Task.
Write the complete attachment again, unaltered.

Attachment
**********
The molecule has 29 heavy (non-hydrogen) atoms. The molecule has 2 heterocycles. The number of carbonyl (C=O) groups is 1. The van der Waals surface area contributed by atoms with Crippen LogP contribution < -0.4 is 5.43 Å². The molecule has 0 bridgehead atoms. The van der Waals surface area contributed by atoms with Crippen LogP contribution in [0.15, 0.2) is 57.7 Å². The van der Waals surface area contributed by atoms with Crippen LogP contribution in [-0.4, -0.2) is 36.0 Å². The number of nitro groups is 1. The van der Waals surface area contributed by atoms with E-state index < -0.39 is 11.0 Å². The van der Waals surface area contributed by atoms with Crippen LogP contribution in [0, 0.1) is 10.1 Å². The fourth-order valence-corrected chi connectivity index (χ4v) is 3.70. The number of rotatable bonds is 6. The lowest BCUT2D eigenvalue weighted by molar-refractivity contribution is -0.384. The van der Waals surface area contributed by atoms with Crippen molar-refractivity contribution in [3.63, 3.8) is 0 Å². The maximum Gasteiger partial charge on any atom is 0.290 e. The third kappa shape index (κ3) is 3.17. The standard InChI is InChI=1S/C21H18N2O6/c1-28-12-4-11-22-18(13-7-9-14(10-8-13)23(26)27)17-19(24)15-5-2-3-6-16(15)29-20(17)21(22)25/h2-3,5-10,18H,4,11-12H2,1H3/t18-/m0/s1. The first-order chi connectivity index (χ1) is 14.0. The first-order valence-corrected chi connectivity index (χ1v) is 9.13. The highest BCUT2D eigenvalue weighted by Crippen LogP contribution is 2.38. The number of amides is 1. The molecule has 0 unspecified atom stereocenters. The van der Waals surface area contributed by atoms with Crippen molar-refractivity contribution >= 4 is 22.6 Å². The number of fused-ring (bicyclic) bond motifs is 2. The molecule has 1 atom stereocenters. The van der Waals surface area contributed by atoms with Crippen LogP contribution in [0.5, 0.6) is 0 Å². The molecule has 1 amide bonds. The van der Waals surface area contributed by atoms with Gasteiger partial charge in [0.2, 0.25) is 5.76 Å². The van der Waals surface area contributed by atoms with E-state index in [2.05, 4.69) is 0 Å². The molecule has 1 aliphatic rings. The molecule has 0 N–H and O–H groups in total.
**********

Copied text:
The molecule has 29 heavy (non-hydrogen) atoms. The molecule has 2 heterocycles. The number of carbonyl (C=O) groups is 1. The van der Waals surface area contributed by atoms with Crippen LogP contribution < -0.4 is 5.43 Å². The molecule has 0 bridgehead atoms. The van der Waals surface area contributed by atoms with Crippen LogP contribution in [0.15, 0.2) is 57.7 Å². The van der Waals surface area contributed by atoms with Crippen LogP contribution in [-0.4, -0.2) is 36.0 Å². The number of nitro groups is 1. The van der Waals surface area contributed by atoms with E-state index < -0.39 is 11.0 Å². The van der Waals surface area contributed by atoms with Crippen LogP contribution in [0, 0.1) is 10.1 Å². The fourth-order valence-corrected chi connectivity index (χ4v) is 3.70. The number of rotatable bonds is 6. The lowest BCUT2D eigenvalue weighted by molar-refractivity contribution is -0.384. The van der Waals surface area contributed by atoms with Crippen molar-refractivity contribution in [3.63, 3.8) is 0 Å². The maximum Gasteiger partial charge on any atom is 0.290 e. The third kappa shape index (κ3) is 3.17. The standard InChI is InChI=1S/C21H18N2O6/c1-28-12-4-11-22-18(13-7-9-14(10-8-13)23(26)27)17-19(24)15-5-2-3-6-16(15)29-20(17)21(22)25/h2-3,5-10,18H,4,11-12H2,1H3/t18-/m0/s1. The first-order chi connectivity index (χ1) is 14.0. The first-order valence-corrected chi connectivity index (χ1v) is 9.13. The highest BCUT2D eigenvalue weighted by Crippen LogP contribution is 2.38. The number of amides is 1. The molecule has 0 unspecified atom stereocenters. The van der Waals surface area contributed by atoms with Crippen molar-refractivity contribution >= 4 is 22.6 Å². The number of fused-ring (bicyclic) bond motifs is 2. The molecule has 1 atom stereocenters. The van der Waals surface area contributed by atoms with Crippen LogP contribution in [0.5, 0.6) is 0 Å². The molecule has 1 amide bonds. The van der Waals surface area contributed by atoms with Gasteiger partial charge in [0.2, 0.25) is 5.76 Å². The van der Waals surface area contributed by atoms with E-state index in [2.05, 4.69) is 0 Å². The molecule has 1 aliphatic rings. The molecule has 0 N–H and O–H groups in total.